10

in section 3.4 of their article, the authors explain how they handle missing values when searching the best candidate split for tree growing. Specifically, they create a default direction for those nodes with, as splitting feature, one with missing values in the current instance set. At prediction time, if the prediction path goes through this node and the feature value is missing, the default direction is followed.

However the prediction phase would break down when the feature values is missing and the node does not have a default direction (and this can occur in many scenarios). In other words, how do they associate a default direction to all nodes, even those with missing-free splitting feature in the active instance set at training time?

3 Answers 3

15

xgboost always accounts for a missing value split direction even if none are present is training. The default is the yes direction in the split criterion. Then it is learned if there are any present in training

From the author link

enter image description here

This can be observed by the following code

    require(xgboost)

    data(agaricus.train, package='xgboost')

    sum(is.na(agaricus.train$data))
    ##[1] 0  

    bst <- xgboost(data = agaricus.train$data, 
                       label = agaricus.train$label, 
                       max.depth = 4, 
                       eta = .01, 
                       nround = 100,
                       nthread = 2, 
                       objective = "binary:logistic")

dt <- xgb.model.dt.tree(model = bst)  ## records all the splits 

> head(dt)
     ID Feature        Split  Yes   No Missing      Quality   Cover Tree Yes.Feature Yes.Cover  Yes.Quality
1:  0-0      28 -1.00136e-05  0-1  0-2     0-1 4000.5300000 1628.25    0          55    924.50 1158.2100000
2:  0-1      55 -1.00136e-05  0-3  0-4     0-3 1158.2100000  924.50    0           7    679.75   13.9060000
3: 0-10    Leaf           NA   NA   NA      NA   -0.0198104  104.50    0          NA        NA           NA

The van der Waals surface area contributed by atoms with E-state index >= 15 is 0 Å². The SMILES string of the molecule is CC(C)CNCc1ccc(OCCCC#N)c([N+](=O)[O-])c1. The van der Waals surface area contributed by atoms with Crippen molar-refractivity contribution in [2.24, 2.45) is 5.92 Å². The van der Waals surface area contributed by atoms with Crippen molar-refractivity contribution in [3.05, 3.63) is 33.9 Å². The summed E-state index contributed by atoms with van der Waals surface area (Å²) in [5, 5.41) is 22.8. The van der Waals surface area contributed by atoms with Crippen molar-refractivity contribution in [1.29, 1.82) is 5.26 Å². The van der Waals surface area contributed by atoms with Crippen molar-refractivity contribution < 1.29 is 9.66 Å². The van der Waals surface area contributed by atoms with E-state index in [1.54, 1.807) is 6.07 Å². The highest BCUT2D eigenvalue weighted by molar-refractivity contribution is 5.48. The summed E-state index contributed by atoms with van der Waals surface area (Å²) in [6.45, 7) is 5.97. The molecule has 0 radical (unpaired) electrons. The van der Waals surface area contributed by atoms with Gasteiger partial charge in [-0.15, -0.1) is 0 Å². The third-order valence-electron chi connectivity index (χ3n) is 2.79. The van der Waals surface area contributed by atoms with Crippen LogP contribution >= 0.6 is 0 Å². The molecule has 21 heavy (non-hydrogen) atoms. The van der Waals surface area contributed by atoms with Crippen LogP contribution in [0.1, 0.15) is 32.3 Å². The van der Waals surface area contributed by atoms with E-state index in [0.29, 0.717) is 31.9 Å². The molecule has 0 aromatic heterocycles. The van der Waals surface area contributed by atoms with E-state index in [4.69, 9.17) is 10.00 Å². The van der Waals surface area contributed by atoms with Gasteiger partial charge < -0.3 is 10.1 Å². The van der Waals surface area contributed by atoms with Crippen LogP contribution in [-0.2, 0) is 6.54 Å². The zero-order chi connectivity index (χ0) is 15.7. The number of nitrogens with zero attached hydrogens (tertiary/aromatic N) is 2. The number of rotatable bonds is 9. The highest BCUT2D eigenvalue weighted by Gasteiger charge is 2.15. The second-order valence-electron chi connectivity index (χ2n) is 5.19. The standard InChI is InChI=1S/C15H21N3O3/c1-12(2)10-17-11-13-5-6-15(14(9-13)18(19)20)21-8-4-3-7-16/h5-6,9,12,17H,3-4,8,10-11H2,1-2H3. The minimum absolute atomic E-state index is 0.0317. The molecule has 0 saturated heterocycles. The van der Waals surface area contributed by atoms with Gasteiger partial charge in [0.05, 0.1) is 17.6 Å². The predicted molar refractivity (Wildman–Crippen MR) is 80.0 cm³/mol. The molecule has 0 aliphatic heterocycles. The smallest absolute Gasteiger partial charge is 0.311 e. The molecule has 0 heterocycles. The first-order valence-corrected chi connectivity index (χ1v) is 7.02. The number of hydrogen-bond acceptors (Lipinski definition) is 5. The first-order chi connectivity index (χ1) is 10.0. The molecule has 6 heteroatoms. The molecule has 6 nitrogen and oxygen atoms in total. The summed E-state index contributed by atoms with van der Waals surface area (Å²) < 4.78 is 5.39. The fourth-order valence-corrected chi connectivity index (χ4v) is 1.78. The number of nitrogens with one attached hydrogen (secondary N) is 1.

4: 0-11       7 -1.00136e-05 0-15 0-16    0-15   13.9060000  679.75    0        Leaf    763.00    0.0195026
5: 0-12      38 -1.00136e-05 0-17 0-18    0-17   28.7763000   10.75    0        Leaf    678.75   -0.0199117
6: 0-13    Leaf           NA   NA   NA      NA    0.0195026  763.00    0          NA        NA           NA
   No.Feature No.Cover No.Quality
1:       Leaf   104.50 -0.0198104
2:         38    10.75 28.7763000
3:         NA       NA         NA
4:       Leaf     9.50 -0.0180952
5:       Leaf     1.00  0.0100000
6:         NA       NA         NA

> all(dt$Missing == dt$Yes,na.rm = T)
[1] TRUE

source code https://github.com/tqchen/xgboost/blob/8130778742cbdfa406b62de85b0c4e80b9788821/src/tree/model.h#L542

1
2

My understanding of the algorithm is that a default direction is assigned probabalistically based on the distribution of the training data if no missing data is available at training time. IE. Just go in the direction with the majority of samples in the training set. In practice I'd say it's a bad idea to have missing data in your data set. Generally, the model will perform better if the data scientist cleans the data set up in a smart way before training the GBM algorithm. For example, replace all NA with the mean/median value or impute the value by finding the K nearest neighbors and averaging their values for that feature to impute the training point.

I'm also wondering why data would be missing at test time and not at train. That seems to imply the distribution of your data is evolving over time. An algorithm that can be trained as new data is available like a neural net may do better in you use case. Or you could always make a specialist model. For example let's say the missing feature is credit score in your model. Because some people may not approve you to access their credit. Why not train one model using credit and one not using credit. The model trained excluding credit may be able to get much of the lift credit was providing by using other correlated features.

0
0

Thank you for sharing your thoughts @Josiah. Yes I totally agree with you when you say that it is better to avoid missing data in the dataset, but sometimes it is not the optimal solution to replace them. In addition, if we have a learning algorithm such as GBM that can cope with them, why not to give them a try. The scenario I'm thinking about is when you have some features with few missings (<10%) or even less.

Regarding the second point, the scenario I have in mind is the following: the tree has already be grown to some depth so that the instance set is not the full one anymore. For a new node, the best candidate is found to be a value for a feature f that originally contains some missings, but not in the current instance set, so that no default branch is defined. So even if f contains some missings in the training dataset, this node doesn't have a default branch. A test instance falling here, would be stuck.

Maybe you are right and the default branch will be the one with more examples, if no missings are present. I'll try to reach out the authors and post here the reply, if any.

2
  • I know it's been a while since you wrote this answer, but I was wondering if you had any luck establishing what is it that xgboost does during prediction, when there were no missing values in the training dataset?
    – ponadto
    Feb 8, 2017 at 7:43
  • Hello, please have a look at the answer below from T. Scharf
    – pmarini
    Jun 28, 2017 at 19:40

Your Answer

By clicking “Post Your Answer”, you agree to our terms of service, privacy policy and cookie policy

Not the answer you're looking for? Browse other questions tagged or ask your own question.